[5 min read] Nicotinamide in the prevention of skin cancer | Prof David Wilkinson

A colleague recently queried about the use of Nicotinamide in the prevention of non-melanoma skin cancers (or, as we should really be referring to them now, keratinocyte cancers [KC]).

To answer this question it is best to turn to the most up to date synthesis of available research evidence. Here is the Cancer Council wiki and this is the direct quote that responds to the colleague’s query:

Nicotinamide may be a useful chemo-preventive adjunct to sun protection and sunscreen use in high risk, immune-competent individuals with a history of multiple keratinocyte cancers.

It should not be recommended for lower-risk individuals without a history of skin cancer.

And, here is the explanatory note:

Nicotinamide is an amide form of vitamin B3 which enhances DNA repair after ultraviolet (UV) irradiation, and reduces the immune suppressive effects of sunlight on the skin.[22]

Oral nicotinamide reduced numbers of actinic (solar) keratoses (AKs) in phase II studies[23] and has been shown in one phase III randomised trial to reduce the incidence of KC in high-risk immune-competent individuals with multiple previous skin cancers.[24] Nicotinamide 500mg twice daily over 12 months reduced numbers of new KCs by 23% compared with placebo, with similar magnitudes of reduction observed for BCC and cSCC.[24] The rate of AKs was also reduced by approximately 15%. The chemopreventive effect was lost during a 6-month post-intervention follow-up period, suggesting that nicotinamide’s mechanisms of action relate to the promotion rather than initiation stages of carcinogenesis.

Nicotinamide lacks the vasodilatory effects of nicotinic acid and was well tolerated. At very high doses (approximately 8g daily), nicotinamide has been associated with reversible liver function abnormalities. These side effects are not seen at lower doses. There is a potential drug interaction with carbamazepine.[24][25]

Small phase II studies suggest that nicotinamide may be useful for the chemoprevention of KC in organ transplant recipients,[26][27] but as yet there have been no large trials of its safety and efficacy in this population. Its effects on chemoprevention of melanoma are currently unknown.

Professor David Wilkinson

Skin Cancer Certificate Courses in Australia

  1. Yiasemides E, Sivapirabu G, Halliday GM, Park J, Damian DL. Oral nicotinamide protects against ultraviolet radiation-induced immunosuppression in humans. Carcinogenesis 2009 Jan;30(1):101-5 Abstract available at http://www.ncbi.nlm.nih.gov/pubmed/19028705.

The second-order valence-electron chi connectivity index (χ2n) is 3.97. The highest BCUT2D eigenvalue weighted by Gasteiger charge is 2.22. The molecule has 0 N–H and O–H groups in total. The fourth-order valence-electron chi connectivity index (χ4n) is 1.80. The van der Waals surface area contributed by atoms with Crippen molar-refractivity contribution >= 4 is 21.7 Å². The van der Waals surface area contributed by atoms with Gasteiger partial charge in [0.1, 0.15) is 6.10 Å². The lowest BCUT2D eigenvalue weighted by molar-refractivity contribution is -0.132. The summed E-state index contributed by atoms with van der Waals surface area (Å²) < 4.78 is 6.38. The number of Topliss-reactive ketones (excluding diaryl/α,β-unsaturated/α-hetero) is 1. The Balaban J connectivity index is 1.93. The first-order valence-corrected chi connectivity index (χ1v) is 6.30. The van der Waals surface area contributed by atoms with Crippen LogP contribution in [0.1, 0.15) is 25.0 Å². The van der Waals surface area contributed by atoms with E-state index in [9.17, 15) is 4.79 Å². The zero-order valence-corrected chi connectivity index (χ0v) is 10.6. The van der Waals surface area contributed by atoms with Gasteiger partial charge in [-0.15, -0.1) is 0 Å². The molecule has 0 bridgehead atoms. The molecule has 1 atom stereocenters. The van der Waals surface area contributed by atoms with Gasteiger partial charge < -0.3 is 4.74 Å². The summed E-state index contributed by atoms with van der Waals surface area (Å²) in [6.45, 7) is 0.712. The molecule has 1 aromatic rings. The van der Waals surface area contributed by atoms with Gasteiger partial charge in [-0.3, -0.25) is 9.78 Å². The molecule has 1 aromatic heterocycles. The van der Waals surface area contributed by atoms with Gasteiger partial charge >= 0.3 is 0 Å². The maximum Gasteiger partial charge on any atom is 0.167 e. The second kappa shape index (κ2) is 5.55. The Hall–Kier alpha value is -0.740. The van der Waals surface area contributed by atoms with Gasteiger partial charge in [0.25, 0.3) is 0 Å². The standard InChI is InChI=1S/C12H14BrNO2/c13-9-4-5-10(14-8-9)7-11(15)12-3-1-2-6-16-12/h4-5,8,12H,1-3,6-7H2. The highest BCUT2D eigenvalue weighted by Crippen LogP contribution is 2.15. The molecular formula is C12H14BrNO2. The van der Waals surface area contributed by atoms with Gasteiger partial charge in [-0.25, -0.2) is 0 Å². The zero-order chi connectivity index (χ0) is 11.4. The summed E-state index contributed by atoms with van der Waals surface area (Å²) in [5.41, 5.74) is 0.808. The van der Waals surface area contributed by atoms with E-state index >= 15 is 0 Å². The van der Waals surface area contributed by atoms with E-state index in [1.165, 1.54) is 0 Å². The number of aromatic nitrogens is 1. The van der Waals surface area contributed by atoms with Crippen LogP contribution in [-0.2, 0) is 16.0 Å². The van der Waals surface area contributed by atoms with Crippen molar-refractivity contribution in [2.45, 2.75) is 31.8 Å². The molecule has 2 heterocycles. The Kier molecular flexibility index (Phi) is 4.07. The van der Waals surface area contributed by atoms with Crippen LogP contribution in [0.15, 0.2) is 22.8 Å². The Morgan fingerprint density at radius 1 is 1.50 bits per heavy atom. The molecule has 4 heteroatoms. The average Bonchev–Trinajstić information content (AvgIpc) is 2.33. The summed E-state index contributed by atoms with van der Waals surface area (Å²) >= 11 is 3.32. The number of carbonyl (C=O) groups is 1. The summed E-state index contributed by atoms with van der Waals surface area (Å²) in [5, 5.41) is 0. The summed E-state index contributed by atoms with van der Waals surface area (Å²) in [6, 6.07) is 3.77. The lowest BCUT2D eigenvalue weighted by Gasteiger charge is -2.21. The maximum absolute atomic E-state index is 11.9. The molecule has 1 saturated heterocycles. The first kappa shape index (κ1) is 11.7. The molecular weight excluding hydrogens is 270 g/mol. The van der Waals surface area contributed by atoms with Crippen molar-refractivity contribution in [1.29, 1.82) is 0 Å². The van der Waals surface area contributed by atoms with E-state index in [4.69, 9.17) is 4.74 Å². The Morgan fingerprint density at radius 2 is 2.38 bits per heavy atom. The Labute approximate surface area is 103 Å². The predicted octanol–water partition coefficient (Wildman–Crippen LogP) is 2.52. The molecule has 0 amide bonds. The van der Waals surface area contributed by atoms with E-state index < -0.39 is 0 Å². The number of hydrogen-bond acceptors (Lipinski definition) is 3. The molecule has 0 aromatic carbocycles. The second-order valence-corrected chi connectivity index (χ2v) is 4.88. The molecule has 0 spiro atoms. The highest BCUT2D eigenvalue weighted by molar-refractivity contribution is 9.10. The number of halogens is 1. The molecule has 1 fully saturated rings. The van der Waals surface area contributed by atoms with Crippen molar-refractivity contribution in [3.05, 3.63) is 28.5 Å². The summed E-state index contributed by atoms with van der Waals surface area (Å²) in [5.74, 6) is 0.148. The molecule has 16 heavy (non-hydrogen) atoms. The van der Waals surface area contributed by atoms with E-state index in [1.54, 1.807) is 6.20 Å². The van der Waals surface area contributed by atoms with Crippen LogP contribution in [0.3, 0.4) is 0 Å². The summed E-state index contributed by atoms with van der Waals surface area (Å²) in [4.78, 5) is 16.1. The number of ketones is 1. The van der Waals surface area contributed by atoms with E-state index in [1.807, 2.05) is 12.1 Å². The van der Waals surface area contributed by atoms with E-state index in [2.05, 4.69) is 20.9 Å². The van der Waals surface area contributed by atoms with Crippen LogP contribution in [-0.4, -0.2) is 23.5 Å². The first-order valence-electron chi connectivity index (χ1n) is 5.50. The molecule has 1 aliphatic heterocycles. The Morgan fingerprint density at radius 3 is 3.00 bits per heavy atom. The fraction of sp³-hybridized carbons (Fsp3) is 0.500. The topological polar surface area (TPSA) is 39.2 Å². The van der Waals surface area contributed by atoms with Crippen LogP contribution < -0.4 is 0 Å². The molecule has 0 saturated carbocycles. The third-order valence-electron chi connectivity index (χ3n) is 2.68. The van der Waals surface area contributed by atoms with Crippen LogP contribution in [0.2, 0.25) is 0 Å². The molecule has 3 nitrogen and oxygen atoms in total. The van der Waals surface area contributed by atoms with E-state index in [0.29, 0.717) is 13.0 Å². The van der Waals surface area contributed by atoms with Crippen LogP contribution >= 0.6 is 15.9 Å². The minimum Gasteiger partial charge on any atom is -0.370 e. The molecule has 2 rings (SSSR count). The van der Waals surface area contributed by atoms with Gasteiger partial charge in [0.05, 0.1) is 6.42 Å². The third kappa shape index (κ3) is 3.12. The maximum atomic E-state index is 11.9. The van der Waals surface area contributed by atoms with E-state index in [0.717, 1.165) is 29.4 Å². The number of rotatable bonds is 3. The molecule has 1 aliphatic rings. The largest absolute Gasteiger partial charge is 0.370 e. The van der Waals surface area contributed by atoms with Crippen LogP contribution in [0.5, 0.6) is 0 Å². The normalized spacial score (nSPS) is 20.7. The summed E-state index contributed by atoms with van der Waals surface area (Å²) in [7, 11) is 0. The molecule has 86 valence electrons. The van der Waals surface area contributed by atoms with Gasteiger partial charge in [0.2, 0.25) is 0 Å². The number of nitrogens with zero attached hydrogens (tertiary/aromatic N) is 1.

2. Jump up ↑Surjana D, Halliday GM, Martin AJ, Moloney FJ, Damian DL. Oral nicotinamide reduces actinic keratoses in phase II double-blinded randomized controlled trials. J Invest Dermatol 2012 May;132(5):1497-500 Abstract available at http://www.ncbi.nlm.nih.gov/pubmed/22297641.
  3. Jump up to: 024.124.2 Chen AC, Martin AJ, Choy B, Fernández-Peñas P, Dalziell RA, McKenzie CA, et al. A Phase 3 Randomized Trial of Nicotinamide for Skin-Cancer Chemoprevention. N Engl J Med 2015 Oct 22;373(17):1618-26 Abstract available at http://www.ncbi.nlm.nih.gov/pubmed/26488693.
  4. Jump up ↑Damian DL. Nicotinamide for skin cancer chemoprevention. Australas J Dermatol 2017 Aug;58(3):174-180 Abstract available at http://www.ncbi.nlm.nih.gov/pubmed/28321860.
  5. Jump up ↑Chen AC, Martin AJ, Dalziell RA, McKenzie CA, Lowe PM, Eris JM, et al. A phase II randomized controlled trial of nicotinamide for skin cancer chemoprevention in renal transplant recipients. Br J Dermatol 2016 Nov;175(5):1073-1075 Abstract available at http://www.ncbi.nlm.nih.gov/pubmed/27061568.
  6. Jump up ↑Drago F, Ciccarese G, Parodi A. Nicotinamide for Skin-Cancer Chemoprevention. N Engl J Med 2016 Feb 25;374(8):789-90 Abstract available at http://www.ncbi.nlm.nih.gov/pubmed/26933858.

Read more from Professor David Wilkinson on recent research:

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